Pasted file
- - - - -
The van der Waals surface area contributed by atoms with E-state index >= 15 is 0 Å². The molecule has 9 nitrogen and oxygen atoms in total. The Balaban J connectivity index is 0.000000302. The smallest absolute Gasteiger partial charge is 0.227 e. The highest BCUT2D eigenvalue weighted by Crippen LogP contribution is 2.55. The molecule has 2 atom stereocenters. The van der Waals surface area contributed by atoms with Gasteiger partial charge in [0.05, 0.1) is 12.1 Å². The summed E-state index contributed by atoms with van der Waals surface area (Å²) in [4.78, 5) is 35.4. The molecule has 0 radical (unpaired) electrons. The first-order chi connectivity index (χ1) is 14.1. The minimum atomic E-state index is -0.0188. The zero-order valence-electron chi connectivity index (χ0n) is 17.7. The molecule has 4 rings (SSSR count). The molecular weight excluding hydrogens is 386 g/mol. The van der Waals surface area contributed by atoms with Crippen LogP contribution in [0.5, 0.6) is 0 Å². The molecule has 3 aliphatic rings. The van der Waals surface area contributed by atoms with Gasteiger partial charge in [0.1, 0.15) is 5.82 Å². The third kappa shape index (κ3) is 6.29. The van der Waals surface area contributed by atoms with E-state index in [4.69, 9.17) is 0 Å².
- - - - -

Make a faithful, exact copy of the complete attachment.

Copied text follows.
The van der Waals surface area contributed by atoms with E-state index >= 15 is 0 Å². The molecule has 9 nitrogen and oxygen atoms in total. The Balaban J connectivity index is 0.000000302. The smallest absolute Gasteiger partial charge is 0.227 e. The highest BCUT2D eigenvalue weighted by Crippen LogP contribution is 2.55. The molecule has 2 atom stereocenters. The van der Waals surface area contributed by atoms with Gasteiger partial charge in [0.05, 0.1) is 12.1 Å². The summed E-state index contributed by atoms with van der Waals surface area (Å²) in [4.78, 5) is 35.4. The molecule has 0 radical (unpaired) electrons. The first-order chi connectivity index (χ1) is 14.1. The minimum atomic E-state index is -0.0188. The zero-order valence-electron chi connectivity index (χ0n) is 17.7. The molecule has 4 rings (SSSR count). The molecular weight excluding hydrogens is 386 g/mol. The van der Waals surface area contributed by atoms with Crippen LogP contribution in [0.5, 0.6) is 0 Å². The molecule has 3 aliphatic rings. The van der Waals surface area contributed by atoms with Gasteiger partial charge in [0.1, 0.15) is 5.82 Å². The third kappa shape index (κ3) is 6.29. The van der Waals surface area contributed by atoms with E-state index in [4.69, 9.17) is 0 Å².